I just want to know that my code is reservoir sampling. I have a stream of pageviews that I just want to process. I'm processing one pageview at a time. However, since most of the pageviews are the same so I just want to randomly pick any pageview (one at a time to process). For example, I have a pageview of

[www.example.com, www.example.com, www.example1.com, www.example3.com, ...]

I'm processing one element at a time. Here's my code.

import random

def __init__(self):
  self.counter = 0

def processable():
  self.counter += 1
  return random.random() < 1.0 / self.counter
  • 2
    That code doesn't make any sense. Do you have a class defined somewhere? You don't seem to be interacting with a stream of items at all. – Blckknght Feb 4 '17 at 23:14
  • That code is just a part of the codebase. I'll post the part where it's interacting with the stream. – toy Feb 5 '17 at 0:27
up vote 1 down vote accepted

Following the algorithm for the reservoir sampling (can be found here: https://en.wikipedia.org/wiki/Reservoir_sampling) where we store just one pageview (reservoir size=1), the following implementation shows that how the strategy of probabilistic selection from the streaming pageviews leads to a uniform selection probabilities:

import numpy as np
import matplotlib.pyplot as plt
max_num = 10 # maximum number of pageviews we want to consider
# replicate the experiment ntrials times and find the probability for selection of any pageview
pageview_indices = []
ntrials = 10000
for _ in range(ntrials):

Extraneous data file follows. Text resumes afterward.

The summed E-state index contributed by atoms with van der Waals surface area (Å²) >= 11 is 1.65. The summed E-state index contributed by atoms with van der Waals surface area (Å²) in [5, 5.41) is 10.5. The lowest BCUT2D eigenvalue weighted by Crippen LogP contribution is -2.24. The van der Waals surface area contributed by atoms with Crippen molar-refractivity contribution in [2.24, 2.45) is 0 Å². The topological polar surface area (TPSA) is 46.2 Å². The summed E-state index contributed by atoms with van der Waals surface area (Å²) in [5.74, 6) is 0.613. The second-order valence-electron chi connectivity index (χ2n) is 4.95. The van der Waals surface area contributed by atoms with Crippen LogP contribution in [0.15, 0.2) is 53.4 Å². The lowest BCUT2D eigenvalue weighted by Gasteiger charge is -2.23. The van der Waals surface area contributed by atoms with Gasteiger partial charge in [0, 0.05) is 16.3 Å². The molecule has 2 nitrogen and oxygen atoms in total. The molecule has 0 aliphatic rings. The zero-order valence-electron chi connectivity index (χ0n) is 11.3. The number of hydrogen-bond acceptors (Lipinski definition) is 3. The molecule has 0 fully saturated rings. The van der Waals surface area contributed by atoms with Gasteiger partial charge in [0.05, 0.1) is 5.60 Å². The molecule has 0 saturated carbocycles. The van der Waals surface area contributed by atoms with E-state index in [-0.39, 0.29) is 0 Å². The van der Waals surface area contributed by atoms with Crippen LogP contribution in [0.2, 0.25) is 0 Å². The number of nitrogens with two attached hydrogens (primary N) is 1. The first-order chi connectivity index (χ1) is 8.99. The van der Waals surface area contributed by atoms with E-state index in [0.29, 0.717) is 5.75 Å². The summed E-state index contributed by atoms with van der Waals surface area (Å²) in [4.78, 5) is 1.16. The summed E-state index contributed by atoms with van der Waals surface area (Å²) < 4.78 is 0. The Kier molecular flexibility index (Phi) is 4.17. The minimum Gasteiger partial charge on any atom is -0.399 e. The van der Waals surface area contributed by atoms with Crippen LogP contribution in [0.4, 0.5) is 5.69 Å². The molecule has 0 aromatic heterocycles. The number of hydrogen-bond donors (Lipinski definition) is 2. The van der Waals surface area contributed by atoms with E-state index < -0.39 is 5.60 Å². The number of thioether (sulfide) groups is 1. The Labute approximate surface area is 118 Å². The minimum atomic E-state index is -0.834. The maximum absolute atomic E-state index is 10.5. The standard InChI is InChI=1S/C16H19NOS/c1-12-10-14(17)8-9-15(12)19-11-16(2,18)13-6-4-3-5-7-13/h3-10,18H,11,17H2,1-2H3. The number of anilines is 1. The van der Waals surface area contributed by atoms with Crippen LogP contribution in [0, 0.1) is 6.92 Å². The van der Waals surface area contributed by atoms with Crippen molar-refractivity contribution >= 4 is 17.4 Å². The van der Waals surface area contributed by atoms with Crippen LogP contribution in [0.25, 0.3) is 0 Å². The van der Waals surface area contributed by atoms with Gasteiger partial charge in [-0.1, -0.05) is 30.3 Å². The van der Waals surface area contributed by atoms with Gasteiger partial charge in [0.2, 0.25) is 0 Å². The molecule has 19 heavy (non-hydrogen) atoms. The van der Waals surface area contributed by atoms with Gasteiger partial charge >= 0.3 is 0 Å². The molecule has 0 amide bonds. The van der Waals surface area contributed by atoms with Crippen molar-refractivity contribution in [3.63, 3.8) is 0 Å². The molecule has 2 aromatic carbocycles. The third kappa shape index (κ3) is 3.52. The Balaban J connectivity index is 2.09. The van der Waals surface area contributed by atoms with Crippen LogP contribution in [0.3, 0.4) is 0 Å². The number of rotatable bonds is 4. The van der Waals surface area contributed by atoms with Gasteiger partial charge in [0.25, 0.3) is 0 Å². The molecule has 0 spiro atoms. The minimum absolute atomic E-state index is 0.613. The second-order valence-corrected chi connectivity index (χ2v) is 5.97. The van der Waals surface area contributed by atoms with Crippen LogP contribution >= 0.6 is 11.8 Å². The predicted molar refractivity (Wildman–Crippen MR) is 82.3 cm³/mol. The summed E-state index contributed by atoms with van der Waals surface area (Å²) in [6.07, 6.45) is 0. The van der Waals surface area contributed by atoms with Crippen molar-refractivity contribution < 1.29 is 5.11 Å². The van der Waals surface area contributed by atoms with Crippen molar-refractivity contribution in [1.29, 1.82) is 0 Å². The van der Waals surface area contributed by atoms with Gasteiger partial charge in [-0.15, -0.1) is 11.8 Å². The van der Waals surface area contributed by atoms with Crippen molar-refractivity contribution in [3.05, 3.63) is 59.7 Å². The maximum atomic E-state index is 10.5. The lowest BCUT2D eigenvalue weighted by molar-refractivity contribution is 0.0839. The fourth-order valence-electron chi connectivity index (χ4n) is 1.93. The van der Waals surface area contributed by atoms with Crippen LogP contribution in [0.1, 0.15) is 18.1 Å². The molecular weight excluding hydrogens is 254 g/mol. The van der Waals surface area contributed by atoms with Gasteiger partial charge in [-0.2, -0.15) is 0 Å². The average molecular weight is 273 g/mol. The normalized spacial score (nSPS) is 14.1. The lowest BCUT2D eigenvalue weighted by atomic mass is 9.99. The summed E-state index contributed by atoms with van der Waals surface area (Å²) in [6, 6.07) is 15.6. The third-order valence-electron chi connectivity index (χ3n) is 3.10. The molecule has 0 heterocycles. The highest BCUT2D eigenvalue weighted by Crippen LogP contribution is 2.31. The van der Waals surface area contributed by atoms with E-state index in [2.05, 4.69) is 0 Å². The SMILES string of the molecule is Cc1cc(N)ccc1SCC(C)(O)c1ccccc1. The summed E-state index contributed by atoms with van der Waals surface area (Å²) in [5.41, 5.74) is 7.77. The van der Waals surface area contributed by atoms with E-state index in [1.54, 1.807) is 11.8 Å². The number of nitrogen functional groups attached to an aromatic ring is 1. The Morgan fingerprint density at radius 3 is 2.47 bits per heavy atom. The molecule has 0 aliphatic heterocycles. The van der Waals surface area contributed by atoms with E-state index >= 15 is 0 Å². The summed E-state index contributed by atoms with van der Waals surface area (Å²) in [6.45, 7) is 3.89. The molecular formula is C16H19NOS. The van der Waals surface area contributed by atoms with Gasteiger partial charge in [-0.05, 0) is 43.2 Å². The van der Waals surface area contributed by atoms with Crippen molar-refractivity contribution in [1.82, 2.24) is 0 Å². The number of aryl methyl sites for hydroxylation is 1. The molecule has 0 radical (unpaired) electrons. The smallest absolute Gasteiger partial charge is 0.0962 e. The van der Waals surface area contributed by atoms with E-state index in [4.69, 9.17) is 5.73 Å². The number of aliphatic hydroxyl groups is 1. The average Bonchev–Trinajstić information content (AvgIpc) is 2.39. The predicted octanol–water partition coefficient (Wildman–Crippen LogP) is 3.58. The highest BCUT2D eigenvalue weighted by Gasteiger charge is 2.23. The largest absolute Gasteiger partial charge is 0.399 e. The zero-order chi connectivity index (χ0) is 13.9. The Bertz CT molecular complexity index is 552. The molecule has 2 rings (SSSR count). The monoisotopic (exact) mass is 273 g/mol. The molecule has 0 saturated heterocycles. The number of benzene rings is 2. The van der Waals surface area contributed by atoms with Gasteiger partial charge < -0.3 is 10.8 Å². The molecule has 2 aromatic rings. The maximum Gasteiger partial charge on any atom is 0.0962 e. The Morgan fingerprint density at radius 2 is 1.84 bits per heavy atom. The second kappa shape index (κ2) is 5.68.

pageview_index = None # index of the single pageview to be kept
    i = 0
    while True: # streaming pageviews
        i += 1 # next pageview
        if i > max_num:
            break
        # keep first pageview and from next pageview onwards discard the old one kept with probability 1 - 1/i
        pageview_index = 1 if i == 1 else np.random.choice([pageview_index, i], 1, p=[1-1./i, 1./i])[0]
        #print 'pageview chosen:',  pageview_index
    print 'Final pageview chosen:',  pageview_index
    pageview_indices.append(pageview_index)
plt.hist(pageview_indices, max_num, normed=1, facecolor='green', alpha=0.75)
plt.xlabel('Pageview Index')
plt.ylabel('Probability Chosen')
plt.title('Reservoir Sampling')
plt.axis([0, max_num+1, 0, 0.15])
plt.xticks(range(1, max_num+1))
plt.grid(True)

enter image description here

As can be seen from above, the probability of the pageview indices chosen is almost uniform (1/10 for each of 10 pageviews), it can be mathematically proved to be uniform too.

  • Just have a quick question. Does this mean that the sampling can be duplicated? – toy Feb 20 '17 at 7:03
  • 1
    By duplicate do you mean replication of the sampling experiment? We don't need to replicate the sampling process, I just replicated the process to empirically prove that a number is selected from the stream of n numbers with uniform probability indeed, so if you repeat the experiment with n numbers, you are expected to see all the numbers selected nearly equal number of times. – Sandipan Dey Feb 20 '17 at 7:43

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